Phil Tillman in Arroyo Grande, California

"But if you retire, how will you structure your time?"

A good friend asked me this as I retired, just a decade ago. "Why on earth would I want to structure my time?" I thought. Retirement was going to be about freedom, not having a schedule, and doing what I wanted when I wanted. Then Rain came along... continued

Ian Treuer

Ian Treuer in Edmonton, Alberta, Canada

How has cheese making changed my life? I never thought that when my son gave me a cheese making kit for Father's Day five years ago, it would lead to this amazing journey that I am on.

The constant learning and sharing of information about cheese making and cheese in general has given me a skill and ignited a passion that I had not known existed... continued

Werner Troeder

Werner Troeder in Ocho Rios, Jamaica

My wife Annemarie and I adopted kids, Amy and Marcus, and have been living for a long time in Ocho Rios on the north coast of Jamaica.

After almost 20 years of healthy bread baking, we have started this year with making cheese.

Here in Jamaica you will find a lot of imported cheese in the hotels, restaurants and supermarkets. So it is no wonder that the cheeses are processed industrially, mostly from pasteurized milk. The Brie and Camembert are even with preservatives and taste the same. I found in a supermarket a pizza full of chemicals and amazingly, with artificial cheese... continued

Ken Viscosi

Ken Viscosi in Holland Patent, New York

When I decided to try making my own cheese, I found that it almost felt like welcoming a new child into the family - a real life changer. For example, you need to make room, make time, spend some money and, of course, there is the unconditional love. And you won't know how well you did until it ages a bit.

There have been a few changes around our home to accommodate this newcomer. Besides the lingering smell of the ripening milk in the kitchen, there is a cheese cave in the cellar now which I made from an old refrigerator. Plus there are the various ingredients occupying valuable real estate in the cupboard, refrigerator and freezer. I also had to find places for the 2 molds and 22 quart pot that I just invested in... continued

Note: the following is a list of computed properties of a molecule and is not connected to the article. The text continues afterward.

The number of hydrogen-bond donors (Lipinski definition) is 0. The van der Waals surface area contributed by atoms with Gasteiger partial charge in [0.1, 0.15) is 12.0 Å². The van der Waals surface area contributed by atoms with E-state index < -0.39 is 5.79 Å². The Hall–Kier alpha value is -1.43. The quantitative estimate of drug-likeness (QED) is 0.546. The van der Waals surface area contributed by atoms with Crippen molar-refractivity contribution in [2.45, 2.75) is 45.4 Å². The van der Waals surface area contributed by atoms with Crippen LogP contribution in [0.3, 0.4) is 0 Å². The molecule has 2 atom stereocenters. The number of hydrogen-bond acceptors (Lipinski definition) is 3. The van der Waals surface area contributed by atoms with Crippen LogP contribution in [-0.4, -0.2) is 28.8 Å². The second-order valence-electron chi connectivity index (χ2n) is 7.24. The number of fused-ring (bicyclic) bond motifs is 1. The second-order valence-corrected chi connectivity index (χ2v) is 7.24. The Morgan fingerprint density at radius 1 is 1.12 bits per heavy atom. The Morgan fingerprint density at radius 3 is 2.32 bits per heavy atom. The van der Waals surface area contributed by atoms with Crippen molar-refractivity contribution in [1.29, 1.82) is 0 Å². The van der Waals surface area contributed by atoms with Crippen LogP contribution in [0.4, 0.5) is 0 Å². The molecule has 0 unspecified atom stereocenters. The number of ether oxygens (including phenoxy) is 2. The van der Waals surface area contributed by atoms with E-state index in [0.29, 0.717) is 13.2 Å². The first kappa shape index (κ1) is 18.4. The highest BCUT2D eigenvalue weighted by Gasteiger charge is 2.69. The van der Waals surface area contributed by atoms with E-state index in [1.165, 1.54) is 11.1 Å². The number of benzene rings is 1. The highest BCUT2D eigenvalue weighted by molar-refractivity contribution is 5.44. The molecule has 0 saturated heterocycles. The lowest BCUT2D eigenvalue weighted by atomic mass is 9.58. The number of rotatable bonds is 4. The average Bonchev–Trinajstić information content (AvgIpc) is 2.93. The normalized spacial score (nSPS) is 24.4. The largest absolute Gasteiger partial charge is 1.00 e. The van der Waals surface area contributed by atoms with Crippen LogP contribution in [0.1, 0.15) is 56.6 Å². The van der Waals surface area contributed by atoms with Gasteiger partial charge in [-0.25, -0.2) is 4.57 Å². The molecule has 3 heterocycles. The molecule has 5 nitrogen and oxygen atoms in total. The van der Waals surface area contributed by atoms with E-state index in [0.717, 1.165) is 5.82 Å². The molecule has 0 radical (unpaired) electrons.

Sue Welna

Sue Welna in Ennis, Montana

It has been years since I took pen in hand and sat down with a blank piece of paper to write down the magical words that would reward me with the A+ I so coveted. Fast forward to 50 years, turn the pen and paper into a computer and the hope of the wily A+ into a prized cheese press and you have the new me!

The transformation is courtesy of a cheese making class I attended two months ago here in Ennis, MT. The instructor, a local resident who is very savvy in the art and who is also the owner of Oberhasli goats, was an inspiration. In seven weeks we made 7 different kinds of cheese... continued

Roland Wilk

Roland Wilk in North York, Ontario, Canada

I love cheese! When I grew up, all we could choose from was Cheddar and Gouda. I was exposed to the wide variety of cheeses only as an adult, and slowly developed an appreciation for the hard and soft, bland and smelly, dry and slimy.

Two winters ago, my wife and I were visiting my son and his family in New Jersey. Well, that family certainly LOVES cheese, but they have a challenge in that they keep strictly kosher. There is a wide variety of kosher cheeses available, but they all seem to taste the same!... continued

Please send your cheese making news & photos to:

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Moos-Letter November, 2013
Moos-Letter January, 2014